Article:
Jumping in today with a guest post from a local dietetic intern, Amy Cochran! Amy’s here to give a brief insight into the popular ketogenic diet and some wise words on what to consider before jumping on the bandwagon.
What’s the Deal with the Ketogenic Diet? – Guest Post Amy Cochran
It’s difficult to keep up with food trends! Each way you turn, it’s as if a new fad diet is in the spotlight.
Don’t eat fat or carbs. Or only drink grapefruit juice!
There’s even diets that give you food advice based on blood type or other characteristics that are not scientifically proven.
There’s one diet fad that seems to be sticking around, however.
The good ol’ ketogenic diet. SIGH
For those who are unfamiliar with this diet, the ketogenic diet is a low-carb diet with the attempt to put your body into ketosis. I will back up a bit.
Our body’s main source of energy is glucose, and glucose is broken down from the food we eat, mainly carbohydrates. When we are not eating carbohydrates, our bodies will start to use and break down stored fat, which will break down to what is known as ketone bodies. This process is known as ketosis, and the cells in our body will use ketone bodies as a main source of energy until we start eating carbohydrates again.
So, what is the problem?
When we cut out carbohydrates, the diet is then typically high in protein and fats. Foods including meats (including processed meats), eggs, cheeses, fish, oils, nuts and seeds, and non-starchy vegetables. This diet is thus typically high in saturated fat and cholesterol, contributing to a higher risk of heart disease.
Other symptoms of this diet include headaches, fatigue, constipation, irritability and high cholesterol levels.
Now, you may be wondering if this diet is appropriate for specific disease conditions?
And, yes, it may be beneficial!
Research has found there may be some benefits to this diet, particularly for reducing seizures in children.
There may also be evidence that it is beneficial for other brain disorders, like Alzheimer’s and multiple sclerosis.
However, further research is needed, and while it may be helpful for brain disorders, it is mostly used for rapid weight loss.
While everyone has individual diet needs, the answer is relatively simple for a healthy balanced diet.
Before you go jumping on the keto plan, consider the facts to a healthy lifestyle. Eat a variety of fruits and vegetables, lean sources of protein such as beans and nuts, fatty fishes like salmon, and healthy sources of carbohydrates like quinoa and farrow.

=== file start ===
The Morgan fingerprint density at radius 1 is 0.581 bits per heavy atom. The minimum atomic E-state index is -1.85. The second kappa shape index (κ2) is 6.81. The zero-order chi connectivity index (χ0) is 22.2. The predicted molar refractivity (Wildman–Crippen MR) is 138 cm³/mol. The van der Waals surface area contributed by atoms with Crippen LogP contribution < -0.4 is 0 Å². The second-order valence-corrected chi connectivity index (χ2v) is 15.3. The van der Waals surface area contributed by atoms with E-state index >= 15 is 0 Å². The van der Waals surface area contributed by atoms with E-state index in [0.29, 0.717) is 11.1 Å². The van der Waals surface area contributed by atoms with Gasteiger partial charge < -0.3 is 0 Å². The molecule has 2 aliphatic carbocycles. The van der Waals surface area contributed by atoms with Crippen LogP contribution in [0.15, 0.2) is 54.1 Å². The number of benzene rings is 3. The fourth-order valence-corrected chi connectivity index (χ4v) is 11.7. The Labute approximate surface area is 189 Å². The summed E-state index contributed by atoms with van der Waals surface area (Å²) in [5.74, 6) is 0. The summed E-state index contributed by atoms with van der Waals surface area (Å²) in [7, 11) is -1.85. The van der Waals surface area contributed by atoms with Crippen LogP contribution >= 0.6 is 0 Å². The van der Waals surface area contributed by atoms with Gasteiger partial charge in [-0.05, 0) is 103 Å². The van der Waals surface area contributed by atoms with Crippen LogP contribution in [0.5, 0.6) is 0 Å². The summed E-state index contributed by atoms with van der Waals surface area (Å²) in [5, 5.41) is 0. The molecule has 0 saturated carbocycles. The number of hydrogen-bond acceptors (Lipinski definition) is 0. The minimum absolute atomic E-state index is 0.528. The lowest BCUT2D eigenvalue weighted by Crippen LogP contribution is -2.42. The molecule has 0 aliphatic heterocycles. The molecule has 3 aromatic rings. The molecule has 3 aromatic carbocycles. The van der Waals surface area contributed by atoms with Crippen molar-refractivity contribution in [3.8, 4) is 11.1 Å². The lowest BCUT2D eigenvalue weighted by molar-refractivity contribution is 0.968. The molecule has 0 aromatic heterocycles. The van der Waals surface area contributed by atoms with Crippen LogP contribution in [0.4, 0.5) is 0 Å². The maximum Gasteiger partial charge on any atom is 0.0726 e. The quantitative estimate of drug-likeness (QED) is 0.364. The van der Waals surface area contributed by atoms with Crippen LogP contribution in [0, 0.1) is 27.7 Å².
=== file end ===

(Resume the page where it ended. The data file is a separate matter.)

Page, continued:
Eating is not about being restrictive with yourself; this is not a sustainable way of living.
Enjoy your favorite foods, but also remember everything in moderation. Balance is key.
The ketogenic diet is actually not new, but has been used for years by health care providers for certain disease states as mentioned previously. It is not to be used by anyone, and in some cases, can cause more harm than good.
Remember to be balanced in your diet and your life, eat your veggies, and do your research on the next trendy diet!
For more information on the ketogenic diet, visit this review here!
Meet Amy Cochran
Amy Cochran grew up in New Jersey (NJ), where she attended Montclair State University, studying nutrition and dietetics with a concentration in food science and minor in public health. In college, she worked as a sustainable agriculture and community nutrition intern at City Green, a non-profit organization dedicated to addressing food insecurity in underserved communities by setting up Farmer’s Markets in Northern NJ. She learned how to sustainably farm organic local produce, while also conducting numerous food demos to teach people how to enjoy the variety of fresh vegetables. Moreover, she worked at Mountainside Hospital in Montclair, NJ as a bariatric surgery nutrition intern, where she shadowed the registered dietitian (RD) supervisor, learning numerous counseling techniques and the intricate diet that bariatric surgery patients must follow.
With dreams of moving to California for sunshine and nice weather year round, Amy attended UC San Diego Health’s Dietetic Internship where she rotated through community and food service rotations, with a special emphasis on clinical dietetics. Soon, she will be taking the national RD exam with hopes of working in a community or public health setting in California and eventually starting a private practice with an emphasis on women’s health.